I am so sick and tired of working these 9-5 dead end jobs. I refuse to settle on 'just' being a receptionist or whatever. I am too smart for that ! I love people (sometimes) and being a nurse runs thru my veins just like my blood. It's been my desire for so very long. Learning about the anatomy and physiology of the human body absolutely fascinates me. I enjoyed A&P in High School. I asked lots and lots of questions as I am very inquisitive when it comes to science and i even sat in the front row ( i know im such i'merd If I haven't said it enough, I am madly in love with science.

    If this helps any, my mother is also a nurse, she is an RN. My grandmother is a retired LPN. I plan on working FT while I complete my pre-reprereqhen PT while I complete my LPN clinicals so that I can continue to receive my education reimbursement from the hospital. Sorry for all of the info, just want to make sure you have enough background info on me. Please tell me what you think! Will nursing school be hard for me?
    Now I can read it......Ok

    Your knowledge about abbreviations are but a minute part of nursing and nursing programs. Having this knowledge is NOT having medical experience. Whether or not you have nurses in your family won't make your schooling easier.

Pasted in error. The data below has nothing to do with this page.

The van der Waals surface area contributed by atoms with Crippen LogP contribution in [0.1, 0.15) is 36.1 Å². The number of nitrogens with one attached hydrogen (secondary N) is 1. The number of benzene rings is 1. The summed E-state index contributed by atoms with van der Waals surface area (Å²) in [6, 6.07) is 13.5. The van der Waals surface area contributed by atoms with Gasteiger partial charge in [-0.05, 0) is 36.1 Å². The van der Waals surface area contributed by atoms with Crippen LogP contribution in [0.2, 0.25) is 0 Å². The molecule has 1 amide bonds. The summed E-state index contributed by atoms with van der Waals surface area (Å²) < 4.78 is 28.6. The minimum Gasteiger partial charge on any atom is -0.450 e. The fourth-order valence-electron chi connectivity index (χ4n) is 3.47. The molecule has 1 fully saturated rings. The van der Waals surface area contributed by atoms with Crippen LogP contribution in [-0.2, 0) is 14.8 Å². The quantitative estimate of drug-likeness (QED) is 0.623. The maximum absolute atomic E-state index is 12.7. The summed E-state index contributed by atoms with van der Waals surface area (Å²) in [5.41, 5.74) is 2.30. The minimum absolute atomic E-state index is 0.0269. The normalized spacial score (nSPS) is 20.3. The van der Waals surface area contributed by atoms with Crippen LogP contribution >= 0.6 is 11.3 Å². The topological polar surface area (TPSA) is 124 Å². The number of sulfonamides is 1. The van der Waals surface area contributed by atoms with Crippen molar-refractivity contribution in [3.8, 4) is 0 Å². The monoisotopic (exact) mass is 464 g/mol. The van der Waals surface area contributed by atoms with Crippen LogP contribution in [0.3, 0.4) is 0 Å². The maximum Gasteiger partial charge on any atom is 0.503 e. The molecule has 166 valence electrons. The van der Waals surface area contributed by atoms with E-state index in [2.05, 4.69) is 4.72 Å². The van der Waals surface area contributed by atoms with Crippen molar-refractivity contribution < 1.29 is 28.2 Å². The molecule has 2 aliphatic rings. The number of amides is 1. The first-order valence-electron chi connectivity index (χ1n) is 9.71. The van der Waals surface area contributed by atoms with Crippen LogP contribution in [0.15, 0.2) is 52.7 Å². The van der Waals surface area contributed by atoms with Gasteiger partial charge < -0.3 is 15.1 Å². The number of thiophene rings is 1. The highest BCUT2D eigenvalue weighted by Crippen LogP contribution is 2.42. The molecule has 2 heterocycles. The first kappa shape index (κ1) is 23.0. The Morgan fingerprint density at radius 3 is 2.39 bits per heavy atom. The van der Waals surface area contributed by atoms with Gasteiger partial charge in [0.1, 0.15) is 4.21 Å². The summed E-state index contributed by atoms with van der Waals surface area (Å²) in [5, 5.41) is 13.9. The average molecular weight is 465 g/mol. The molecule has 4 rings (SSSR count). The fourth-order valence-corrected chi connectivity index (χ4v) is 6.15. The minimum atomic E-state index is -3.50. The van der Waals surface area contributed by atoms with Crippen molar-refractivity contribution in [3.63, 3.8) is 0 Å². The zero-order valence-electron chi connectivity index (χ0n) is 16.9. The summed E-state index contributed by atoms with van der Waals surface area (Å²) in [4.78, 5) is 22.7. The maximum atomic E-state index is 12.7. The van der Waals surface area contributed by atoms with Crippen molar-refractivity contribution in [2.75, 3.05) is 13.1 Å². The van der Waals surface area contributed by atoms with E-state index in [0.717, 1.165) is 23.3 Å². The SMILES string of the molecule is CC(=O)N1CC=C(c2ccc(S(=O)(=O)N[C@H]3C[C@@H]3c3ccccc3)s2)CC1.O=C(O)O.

What will help you is hard work, good study habits, an understanding husband, ambition and drive as well as smarts....which you seem to have.

    I wish you luck!
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    Your experience will help you ,but be ready for your instructors to discount it....I can tell by how many words you put in your post that you will be a good nursing student. Good luck.
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    I noticed that you kept mentioning that a lot of your friends or people that you know didn't finish or dropped out of college etc.

    I want to tell you to find new friends, friends that are motivated, friends that want to do well, friends with good study habits. In nursing school, I gravitated to people who were just like me and we supported each other, i.e hard workers, good study habits, goal driven etc. Not that we thought we were better than people but I refused to hang out with constant complainers or lazy students who wanted to get by on my work. That type of attitude is contatagious and I wanted no part of it.

    Whatever knowledge or advantage you had from your work or family will help in the beginning but in the next few weeks, that advantage will be gone.

    One of the most important skills in nursing schools i found was the art of 'time management', figure that out and it will help you tremendously. I saw alot of students get burned or sufffer because they waited for the last minute to do a care plan, or study or do assignments which invariably caused them to turn in incomplete work or subpar work or to not do as well on a test..Don't procrastinate.
    Mama_Cashew likes this.